… Now back to Connery. The film would leave him with such a bad experience that claimed he the production of the film and the film’s final quality was what he caused his decision to permanently retire from filmmaking, saying in an interview with The Times that, “It was a nightmare. The experience had a great influence on me, it made me think about showbiz. I get fed up dealing with idiots.”

Martin Morse WoosterSpace Jam: A New Legacy – A Review

Space Jam:  A New Legacy is a fun-free synthetic entertainment substitute.  Its many writers (six are credited) created a screenplay from artificial sweeteners, high fructose corn syrup, and gas….  

Mark L. BlackmanTwo Too-Near Futures from Kim Stanley Robinson and Nancy Kress

… Datlow asked Robinson, “How can you be so optimistic?” He replied that his mother was; she felt that it was our duty to be optimistic and to help people….

Mike GlyerLe Guin Stamp Issued Today

The Ursula K. Le Guin commemorative Forever stamp was officially unveiled today during a ceremony at the Portland (OR) Art Museum.

Steve VertliebCelebrating The Wonderful Nehemiah Persoff At 102

… I began to wonder whatever became of this marvelous actor and so, before retiring for the evening, I started to research Mr. Persoff’s whereabouts on my computer. As luck would have it, I found him and wrote him a rather hasty letter of personal and lifelong admiration. To my shock and utter astonishment, he responded within five minutes….

Melanie StormmEmails From Lake Woe-Is-Me: Links To Every Installment

Stormm began her humorous series about the misdirected emails she gets from Writer X in August and has done 17 regular and two bonus installments. It swirls together comedy, horror, and the pitfalls of being a writer.

Robin A. ReidWriting Against the Grain: T. Kingfisher’s Feminist Mythopoeic Fantasy

The purpose of this presentation is to place Tolkien’s theory of mythopoeic fiction in dialogue with fantasy series by T. Kingfisher in order to argue that her work is feminist and mythopoeic. While there are a number of elements of Kingfisher’s fiction that are relevant to my purpose, I’ll be focusing on two: her version of Faërie and system of magic, and her portrayal of female characters whose relationships are with failed warrior heroes….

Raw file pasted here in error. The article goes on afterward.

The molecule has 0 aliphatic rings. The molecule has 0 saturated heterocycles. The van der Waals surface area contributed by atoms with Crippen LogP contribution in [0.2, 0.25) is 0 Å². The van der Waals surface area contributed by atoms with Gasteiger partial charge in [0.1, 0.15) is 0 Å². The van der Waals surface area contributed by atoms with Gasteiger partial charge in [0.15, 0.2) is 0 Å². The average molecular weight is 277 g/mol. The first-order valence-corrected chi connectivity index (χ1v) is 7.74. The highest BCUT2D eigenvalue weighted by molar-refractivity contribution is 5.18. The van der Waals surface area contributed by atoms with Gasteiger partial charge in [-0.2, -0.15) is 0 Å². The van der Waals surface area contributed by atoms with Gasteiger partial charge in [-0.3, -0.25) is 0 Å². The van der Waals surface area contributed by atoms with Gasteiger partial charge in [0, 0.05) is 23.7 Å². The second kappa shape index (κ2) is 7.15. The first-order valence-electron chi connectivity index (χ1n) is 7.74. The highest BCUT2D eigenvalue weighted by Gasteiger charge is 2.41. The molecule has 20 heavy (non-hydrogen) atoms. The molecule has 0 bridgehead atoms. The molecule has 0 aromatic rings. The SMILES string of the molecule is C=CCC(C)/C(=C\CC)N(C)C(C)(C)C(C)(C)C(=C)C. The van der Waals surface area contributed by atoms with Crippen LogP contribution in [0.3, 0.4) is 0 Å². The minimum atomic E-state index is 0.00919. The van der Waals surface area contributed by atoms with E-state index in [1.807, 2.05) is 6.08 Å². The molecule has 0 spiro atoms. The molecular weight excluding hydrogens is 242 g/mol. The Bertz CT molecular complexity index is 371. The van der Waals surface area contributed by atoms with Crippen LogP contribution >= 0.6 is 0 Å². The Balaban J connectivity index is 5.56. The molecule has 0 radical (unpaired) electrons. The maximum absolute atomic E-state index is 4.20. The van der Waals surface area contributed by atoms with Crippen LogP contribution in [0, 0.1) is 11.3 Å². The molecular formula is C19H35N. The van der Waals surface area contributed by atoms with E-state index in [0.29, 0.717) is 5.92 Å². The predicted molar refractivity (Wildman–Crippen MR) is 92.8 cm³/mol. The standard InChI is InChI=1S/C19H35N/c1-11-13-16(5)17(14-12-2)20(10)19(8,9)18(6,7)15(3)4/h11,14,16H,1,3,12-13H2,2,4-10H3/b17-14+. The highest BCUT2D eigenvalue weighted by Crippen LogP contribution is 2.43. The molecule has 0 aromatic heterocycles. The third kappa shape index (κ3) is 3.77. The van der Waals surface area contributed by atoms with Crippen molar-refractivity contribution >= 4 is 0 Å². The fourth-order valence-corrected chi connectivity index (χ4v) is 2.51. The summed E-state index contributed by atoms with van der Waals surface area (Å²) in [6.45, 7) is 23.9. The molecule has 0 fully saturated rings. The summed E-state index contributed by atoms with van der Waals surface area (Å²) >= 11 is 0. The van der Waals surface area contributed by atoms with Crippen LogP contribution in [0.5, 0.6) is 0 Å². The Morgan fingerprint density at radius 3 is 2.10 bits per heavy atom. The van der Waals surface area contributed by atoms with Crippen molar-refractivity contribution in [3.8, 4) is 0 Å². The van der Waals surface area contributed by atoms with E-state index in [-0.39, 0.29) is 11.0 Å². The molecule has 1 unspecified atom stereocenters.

Brian Z.A Modest Proposal for the Very Retro Hugo for Genre-Related Work

The talk of time capsules and 1000-year M-discs in the Pixel Scroll 8/12/21 discussion of item (16), the Louis XIII Cognac 100-year sci-fi film vault, got me thinking that Worldcon should do Hugos for Best Genre-related Work Created 1000, 2000, 3000, 4000, 10,000, 20,000, 30,000 and 40,000 years ago….

Sultana RazaHergé’s Multi-Layered Worlds

… Considered to be a genius by many, not only was Hergé skilled at drawing, he was also good at fascinating his readers with mysteries, and intriguing situations. For example, why was Prof. Calculus going into the heart of a volcano, following the agitated movements of his pendulum, instead of running away, like all the others? Perhaps he was so oblivious to his real surroundings, and was so desperate to find the cause of the wild swinging of his pendulum for the sake of science, that inadvertently, he was willing to risk his very life. Or was he running away from mundane reality? And why did Tintin rush back to save his friend from going deeper in the maze of the mountain? Possibly because that was Tintin’s nature, to rescue not just the innocent people of the world, but it also showed his deep friendship with the absent-minded professor….

Robert RepinoConsequences as an Engine of Storytelling: A Guest Post by Robert Repino

…After watching [John Wick: Chapter 3], my friends and I got some drinks at a nearby bar. There, I found myself repeating a single word from the movie: “Consequences.” Wick utters this word whenever one of the characters points out that his past may have finally caught up with him. Since I like to drive jokes into the ground, I began to say “Consequences” in response to everything that night, in a poor imitation of Wick’s scratchy voice. Why did we need to buy another round? “Consequences.” Why should someone else pick up the tab? “Consequences.” And maybe I should call out sick tomorrow? “Consequences.”…